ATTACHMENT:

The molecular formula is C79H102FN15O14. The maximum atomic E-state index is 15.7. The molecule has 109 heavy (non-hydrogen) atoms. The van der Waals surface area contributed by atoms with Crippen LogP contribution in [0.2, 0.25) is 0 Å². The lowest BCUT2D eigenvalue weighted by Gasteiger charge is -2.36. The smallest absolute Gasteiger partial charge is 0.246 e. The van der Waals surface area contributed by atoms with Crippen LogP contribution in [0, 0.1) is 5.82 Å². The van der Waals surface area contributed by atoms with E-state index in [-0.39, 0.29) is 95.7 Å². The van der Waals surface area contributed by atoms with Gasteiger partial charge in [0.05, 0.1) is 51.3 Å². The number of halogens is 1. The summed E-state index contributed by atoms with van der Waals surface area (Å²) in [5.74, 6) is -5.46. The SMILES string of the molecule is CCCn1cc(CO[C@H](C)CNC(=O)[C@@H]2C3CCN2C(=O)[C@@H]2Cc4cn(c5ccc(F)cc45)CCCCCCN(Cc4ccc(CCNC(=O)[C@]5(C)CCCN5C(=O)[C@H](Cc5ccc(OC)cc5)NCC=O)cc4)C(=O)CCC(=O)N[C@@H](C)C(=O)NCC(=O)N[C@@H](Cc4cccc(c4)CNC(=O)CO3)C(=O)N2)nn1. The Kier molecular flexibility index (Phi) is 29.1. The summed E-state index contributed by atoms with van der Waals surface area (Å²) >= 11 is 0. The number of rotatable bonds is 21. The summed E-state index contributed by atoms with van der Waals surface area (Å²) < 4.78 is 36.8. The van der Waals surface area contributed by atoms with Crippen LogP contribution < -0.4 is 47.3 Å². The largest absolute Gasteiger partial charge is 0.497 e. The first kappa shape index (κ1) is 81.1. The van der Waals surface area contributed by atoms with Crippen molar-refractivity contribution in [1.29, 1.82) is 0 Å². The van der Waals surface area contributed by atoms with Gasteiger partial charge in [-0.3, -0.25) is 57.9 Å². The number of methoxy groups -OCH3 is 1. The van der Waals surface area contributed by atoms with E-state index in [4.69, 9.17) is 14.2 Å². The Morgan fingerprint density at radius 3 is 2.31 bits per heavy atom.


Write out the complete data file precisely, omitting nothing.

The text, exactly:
The molecular formula is C79H102FN15O14. The maximum atomic E-state index is 15.7. The molecule has 109 heavy (non-hydrogen) atoms. The van der Waals surface area contributed by atoms with Crippen LogP contribution in [0.2, 0.25) is 0 Å². The lowest BCUT2D eigenvalue weighted by Gasteiger charge is -2.36. The smallest absolute Gasteiger partial charge is 0.246 e. The van der Waals surface area contributed by atoms with Crippen LogP contribution in [0, 0.1) is 5.82 Å². The van der Waals surface area contributed by atoms with E-state index in [-0.39, 0.29) is 95.7 Å². The van der Waals surface area contributed by atoms with Gasteiger partial charge in [0.05, 0.1) is 51.3 Å². The number of halogens is 1. The summed E-state index contributed by atoms with van der Waals surface area (Å²) in [5.74, 6) is -5.46. The SMILES string of the molecule is CCCn1cc(CO[C@H](C)CNC(=O)[C@@H]2C3CCN2C(=O)[C@@H]2Cc4cn(c5ccc(F)cc45)CCCCCCN(Cc4ccc(CCNC(=O)[C@]5(C)CCCN5C(=O)[C@H](Cc5ccc(OC)cc5)NCC=O)cc4)C(=O)CCC(=O)N[C@@H](C)C(=O)NCC(=O)N[C@@H](Cc4cccc(c4)CNC(=O)CO3)C(=O)N2)nn1. The Kier molecular flexibility index (Phi) is 29.1. The summed E-state index contributed by atoms with van der Waals surface area (Å²) >= 11 is 0. The number of rotatable bonds is 21. The summed E-state index contributed by atoms with van der Waals surface area (Å²) < 4.78 is 36.8. The van der Waals surface area contributed by atoms with Crippen LogP contribution < -0.4 is 47.3 Å². The largest absolute Gasteiger partial charge is 0.497 e. The first kappa shape index (κ1) is 81.1. The van der Waals surface area contributed by atoms with Crippen molar-refractivity contribution in [1.29, 1.82) is 0 Å². The van der Waals surface area contributed by atoms with Gasteiger partial charge in [-0.3, -0.25) is 57.9 Å². The number of methoxy groups -OCH3 is 1. The van der Waals surface area contributed by atoms with E-state index in [4.69, 9.17) is 14.2 Å². The Morgan fingerprint density at radius 3 is 2.31 bits per heavy atom.